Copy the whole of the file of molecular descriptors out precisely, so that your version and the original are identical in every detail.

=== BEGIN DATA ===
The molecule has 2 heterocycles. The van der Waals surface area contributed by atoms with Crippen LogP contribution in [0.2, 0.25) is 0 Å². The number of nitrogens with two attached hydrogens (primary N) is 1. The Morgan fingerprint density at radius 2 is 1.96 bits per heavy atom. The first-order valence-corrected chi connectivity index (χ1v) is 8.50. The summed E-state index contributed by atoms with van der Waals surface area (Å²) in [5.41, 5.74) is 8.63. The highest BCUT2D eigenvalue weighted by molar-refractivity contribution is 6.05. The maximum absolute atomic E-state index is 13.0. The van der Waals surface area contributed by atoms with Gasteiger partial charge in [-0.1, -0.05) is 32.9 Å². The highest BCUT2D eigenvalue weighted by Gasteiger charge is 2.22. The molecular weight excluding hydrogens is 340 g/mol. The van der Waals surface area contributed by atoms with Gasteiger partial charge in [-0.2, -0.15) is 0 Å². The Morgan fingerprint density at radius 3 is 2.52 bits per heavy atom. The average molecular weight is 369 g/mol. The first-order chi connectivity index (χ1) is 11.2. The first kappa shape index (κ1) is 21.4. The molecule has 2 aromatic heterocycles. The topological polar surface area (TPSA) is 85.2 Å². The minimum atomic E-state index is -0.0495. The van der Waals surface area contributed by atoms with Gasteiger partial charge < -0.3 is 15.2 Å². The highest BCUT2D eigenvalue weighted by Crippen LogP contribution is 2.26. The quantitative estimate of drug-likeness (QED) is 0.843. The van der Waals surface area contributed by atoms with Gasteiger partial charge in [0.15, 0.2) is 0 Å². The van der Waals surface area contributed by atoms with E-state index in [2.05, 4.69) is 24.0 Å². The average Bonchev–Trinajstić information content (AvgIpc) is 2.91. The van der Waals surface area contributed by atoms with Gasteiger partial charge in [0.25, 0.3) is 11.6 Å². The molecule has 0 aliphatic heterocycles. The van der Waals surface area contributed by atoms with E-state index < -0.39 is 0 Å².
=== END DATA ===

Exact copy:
The molecule has 2 heterocycles. The van der Waals surface area contributed by atoms with Crippen LogP contribution in [0.2, 0.25) is 0 Å². The number of nitrogens with two attached hydrogens (primary N) is 1. The Morgan fingerprint density at radius 2 is 1.96 bits per heavy atom. The first-order valence-corrected chi connectivity index (χ1v) is 8.50. The summed E-state index contributed by atoms with van der Waals surface area (Å²) in [5.41, 5.74) is 8.63. The highest BCUT2D eigenvalue weighted by molar-refractivity contribution is 6.05. The maximum absolute atomic E-state index is 13.0. The van der Waals surface area contributed by atoms with Gasteiger partial charge in [-0.1, -0.05) is 32.9 Å². The highest BCUT2D eigenvalue weighted by Gasteiger charge is 2.22. The molecular weight excluding hydrogens is 340 g/mol. The van der Waals surface area contributed by atoms with Gasteiger partial charge in [-0.2, -0.15) is 0 Å². The Morgan fingerprint density at radius 3 is 2.52 bits per heavy atom. The average molecular weight is 369 g/mol. The first-order chi connectivity index (χ1) is 11.2. The first kappa shape index (κ1) is 21.4. The molecule has 2 aromatic heterocycles. The topological polar surface area (TPSA) is 85.2 Å². The minimum atomic E-state index is -0.0495. The van der Waals surface area contributed by atoms with Gasteiger partial charge < -0.3 is 15.2 Å². The highest BCUT2D eigenvalue weighted by Crippen LogP contribution is 2.26. The quantitative estimate of drug-likeness (QED) is 0.843. The van der Waals surface area contributed by atoms with Gasteiger partial charge in [0.15, 0.2) is 0 Å². The van der Waals surface area contributed by atoms with E-state index in [2.05, 4.69) is 24.0 Å². The average Bonchev–Trinajstić information content (AvgIpc) is 2.91. The van der Waals surface area contributed by atoms with Gasteiger partial charge in [0.25, 0.3) is 11.6 Å². The molecule has 0 aliphatic heterocycles. The van der Waals surface area contributed by atoms with E-state index < -0.39 is 0 Å².